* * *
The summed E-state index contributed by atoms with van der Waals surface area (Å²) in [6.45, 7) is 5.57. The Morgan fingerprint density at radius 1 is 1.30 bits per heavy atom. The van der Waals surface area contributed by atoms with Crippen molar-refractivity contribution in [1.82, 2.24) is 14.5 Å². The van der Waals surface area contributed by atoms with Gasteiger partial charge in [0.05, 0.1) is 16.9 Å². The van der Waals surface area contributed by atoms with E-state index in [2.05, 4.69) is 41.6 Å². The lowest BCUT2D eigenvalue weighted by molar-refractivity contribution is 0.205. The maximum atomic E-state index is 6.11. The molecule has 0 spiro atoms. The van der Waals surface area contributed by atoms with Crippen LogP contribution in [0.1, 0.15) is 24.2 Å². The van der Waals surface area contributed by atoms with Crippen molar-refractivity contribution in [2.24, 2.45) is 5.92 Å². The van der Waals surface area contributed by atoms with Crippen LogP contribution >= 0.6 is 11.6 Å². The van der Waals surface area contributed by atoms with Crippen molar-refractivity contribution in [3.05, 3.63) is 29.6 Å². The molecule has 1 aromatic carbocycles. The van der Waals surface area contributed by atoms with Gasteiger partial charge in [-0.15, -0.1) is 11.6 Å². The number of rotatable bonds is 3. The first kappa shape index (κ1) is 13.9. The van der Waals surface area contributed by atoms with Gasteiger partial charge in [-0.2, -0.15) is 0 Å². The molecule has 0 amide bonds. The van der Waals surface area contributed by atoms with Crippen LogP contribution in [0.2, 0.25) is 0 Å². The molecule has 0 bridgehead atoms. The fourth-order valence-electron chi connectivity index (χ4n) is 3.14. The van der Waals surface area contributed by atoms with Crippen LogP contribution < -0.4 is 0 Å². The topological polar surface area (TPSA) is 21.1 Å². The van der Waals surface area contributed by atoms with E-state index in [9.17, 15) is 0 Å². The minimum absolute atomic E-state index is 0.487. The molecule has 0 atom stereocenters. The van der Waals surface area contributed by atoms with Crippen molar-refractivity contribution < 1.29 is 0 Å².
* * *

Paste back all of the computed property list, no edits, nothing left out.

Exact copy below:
The summed E-state index contributed by atoms with van der Waals surface area (Å²) in [6.45, 7) is 5.57. The Morgan fingerprint density at radius 1 is 1.30 bits per heavy atom. The van der Waals surface area contributed by atoms with Crippen molar-refractivity contribution in [1.82, 2.24) is 14.5 Å². The van der Waals surface area contributed by atoms with Gasteiger partial charge in [0.05, 0.1) is 16.9 Å². The van der Waals surface area contributed by atoms with E-state index in [2.05, 4.69) is 41.6 Å². The lowest BCUT2D eigenvalue weighted by molar-refractivity contribution is 0.205. The maximum atomic E-state index is 6.11. The molecule has 0 spiro atoms. The van der Waals surface area contributed by atoms with Crippen LogP contribution in [0.1, 0.15) is 24.2 Å². The van der Waals surface area contributed by atoms with Crippen molar-refractivity contribution in [2.24, 2.45) is 5.92 Å². The van der Waals surface area contributed by atoms with Crippen LogP contribution >= 0.6 is 11.6 Å². The van der Waals surface area contributed by atoms with Crippen molar-refractivity contribution in [3.05, 3.63) is 29.6 Å². The molecule has 1 aromatic carbocycles. The van der Waals surface area contributed by atoms with Gasteiger partial charge in [-0.15, -0.1) is 11.6 Å². The number of rotatable bonds is 3. The first kappa shape index (κ1) is 13.9. The van der Waals surface area contributed by atoms with Gasteiger partial charge in [-0.2, -0.15) is 0 Å². The molecule has 0 amide bonds. The van der Waals surface area contributed by atoms with Crippen LogP contribution in [0.2, 0.25) is 0 Å². The molecule has 0 bridgehead atoms. The fourth-order valence-electron chi connectivity index (χ4n) is 3.14. The van der Waals surface area contributed by atoms with Crippen LogP contribution < -0.4 is 0 Å². The topological polar surface area (TPSA) is 21.1 Å². The van der Waals surface area contributed by atoms with E-state index in [9.17, 15) is 0 Å². The minimum absolute atomic E-state index is 0.487. The molecule has 0 atom stereocenters. The van der Waals surface area contributed by atoms with Crippen molar-refractivity contribution < 1.29 is 0 Å².